Sunday, September 4, 2011

September is Disaster Preparedness Month: Is your pet protected?

Did you know that September is  Disaster Preparedness Month?  Most of us may have prepared for our  own needs but does it also include our pet’s needs?  Here are some things to keep in mind when preparing your own emergency plans:

1)      Identification:  Your pet should always be wearing an I.D tag or I.D. collar.  Micro-chipping is also essential as shelters and most veterinary clinics are equipped with scanners and collars can break or come off.  Recently a cat showed up in my neighborhood and through her microchip we found her owner who lived over 5 miles away and was searching for her cat for over a month!

2)      Water:  Make sure that you have enough water for each  of your pets.  Most agencies recommend 7 days’ worth of water and allocate a gallon/pet especially if your pet is large.

3)      Food and supplies:  Make sure that you have enough food and other supplies (litter, poop bags, clean up supplies, blankets, bedding) to last 7 days.  If your pet is on medication, make sure that you have enough current medication and that it is easily accessible.  Rotate food and water so that it is always fresh.

4)      Hang Leashes Near the Door:  I keep my leashes hanging near the door so that I can easily find them and secure my dogs quickly in case of an emergency.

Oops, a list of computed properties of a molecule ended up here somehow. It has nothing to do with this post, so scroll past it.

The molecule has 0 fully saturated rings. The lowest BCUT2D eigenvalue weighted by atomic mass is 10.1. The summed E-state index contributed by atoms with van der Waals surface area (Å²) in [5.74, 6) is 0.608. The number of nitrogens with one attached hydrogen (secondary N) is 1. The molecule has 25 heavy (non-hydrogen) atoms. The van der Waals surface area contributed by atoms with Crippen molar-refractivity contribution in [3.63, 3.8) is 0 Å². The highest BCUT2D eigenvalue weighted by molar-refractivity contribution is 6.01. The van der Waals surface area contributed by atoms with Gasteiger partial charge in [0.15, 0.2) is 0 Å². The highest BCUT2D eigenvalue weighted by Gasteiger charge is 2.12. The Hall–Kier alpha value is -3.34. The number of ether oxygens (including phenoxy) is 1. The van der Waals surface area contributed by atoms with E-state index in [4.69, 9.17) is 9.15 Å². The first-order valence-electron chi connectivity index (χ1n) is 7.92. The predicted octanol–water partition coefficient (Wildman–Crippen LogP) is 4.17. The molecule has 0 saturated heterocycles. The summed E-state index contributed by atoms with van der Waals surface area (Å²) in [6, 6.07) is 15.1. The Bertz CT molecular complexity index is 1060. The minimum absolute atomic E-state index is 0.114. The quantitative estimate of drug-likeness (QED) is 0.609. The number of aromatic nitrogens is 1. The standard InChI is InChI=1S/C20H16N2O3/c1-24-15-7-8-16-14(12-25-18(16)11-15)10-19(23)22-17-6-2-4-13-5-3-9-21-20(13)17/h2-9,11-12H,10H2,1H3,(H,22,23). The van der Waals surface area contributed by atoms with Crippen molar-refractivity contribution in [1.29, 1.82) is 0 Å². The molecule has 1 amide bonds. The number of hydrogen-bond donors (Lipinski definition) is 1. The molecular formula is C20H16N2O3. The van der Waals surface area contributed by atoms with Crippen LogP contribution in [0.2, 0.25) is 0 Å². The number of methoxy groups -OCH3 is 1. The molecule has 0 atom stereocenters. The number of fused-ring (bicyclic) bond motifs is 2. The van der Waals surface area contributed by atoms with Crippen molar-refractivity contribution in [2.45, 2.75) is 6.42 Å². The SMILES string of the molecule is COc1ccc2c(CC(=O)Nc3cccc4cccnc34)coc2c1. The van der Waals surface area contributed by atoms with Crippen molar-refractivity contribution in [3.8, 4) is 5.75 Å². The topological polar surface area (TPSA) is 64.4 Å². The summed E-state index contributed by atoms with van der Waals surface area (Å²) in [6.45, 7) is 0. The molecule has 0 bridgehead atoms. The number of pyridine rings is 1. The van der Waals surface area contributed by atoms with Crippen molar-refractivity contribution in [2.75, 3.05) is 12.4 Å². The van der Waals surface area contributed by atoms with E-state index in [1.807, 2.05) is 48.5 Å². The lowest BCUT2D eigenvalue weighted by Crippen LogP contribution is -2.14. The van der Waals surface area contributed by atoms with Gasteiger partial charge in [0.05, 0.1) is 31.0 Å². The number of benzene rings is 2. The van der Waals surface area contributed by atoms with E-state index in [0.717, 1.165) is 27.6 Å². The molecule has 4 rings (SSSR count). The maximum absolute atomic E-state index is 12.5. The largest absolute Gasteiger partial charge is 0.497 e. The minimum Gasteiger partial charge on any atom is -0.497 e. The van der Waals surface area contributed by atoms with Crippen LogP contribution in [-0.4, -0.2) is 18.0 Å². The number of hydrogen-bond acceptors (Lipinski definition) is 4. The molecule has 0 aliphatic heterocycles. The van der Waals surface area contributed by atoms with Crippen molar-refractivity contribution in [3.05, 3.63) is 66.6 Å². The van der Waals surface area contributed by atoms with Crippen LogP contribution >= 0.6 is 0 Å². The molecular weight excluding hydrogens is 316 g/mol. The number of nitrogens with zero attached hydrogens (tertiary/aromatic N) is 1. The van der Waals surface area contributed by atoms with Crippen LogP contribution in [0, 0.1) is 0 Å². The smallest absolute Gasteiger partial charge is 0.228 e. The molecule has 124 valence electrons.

5)      Important Documentation and information: just as you should keep copies of your important records, you should also keep copies of your pet’s documents sealed in a Ziploc bag.  Examples include:  veterinarian’s contact information, shot records, dog license information, prescription records, phone numbers and addresses of nearby shelters, boarding facilities and rescues. 

6)      First Aid Kit:  Make sure your first aid kit includes enough items for your pet. A blanket is helpful as well to wrap your pet.  Make sure this kit and your pet’s emergency kit are in easily accessible locations.  Below is a link to purchase the Red Cross’ Pet First Aid kit.  In addition, many agencies offer pet first aid classes (see below).

7)      Crates and carriers: should be easily accessible.  I like collapsible crates that are easily stored and transportable.

8)      Window or Door Sticker:  Posting a sticker on your door indicating the number and types of pets residing in your home will be helpful to rescue workers.  Frees stickers are provided by the ASPCA (see link below) and many pet stores sell these stickers as well.

More Tips and Brochures

Window Stickers and First Aid Kits
            ASPCA Pet Emergency Window Sticker

Pet First Aid Classes:

                American Red Cross Classes
                Petco Online Classes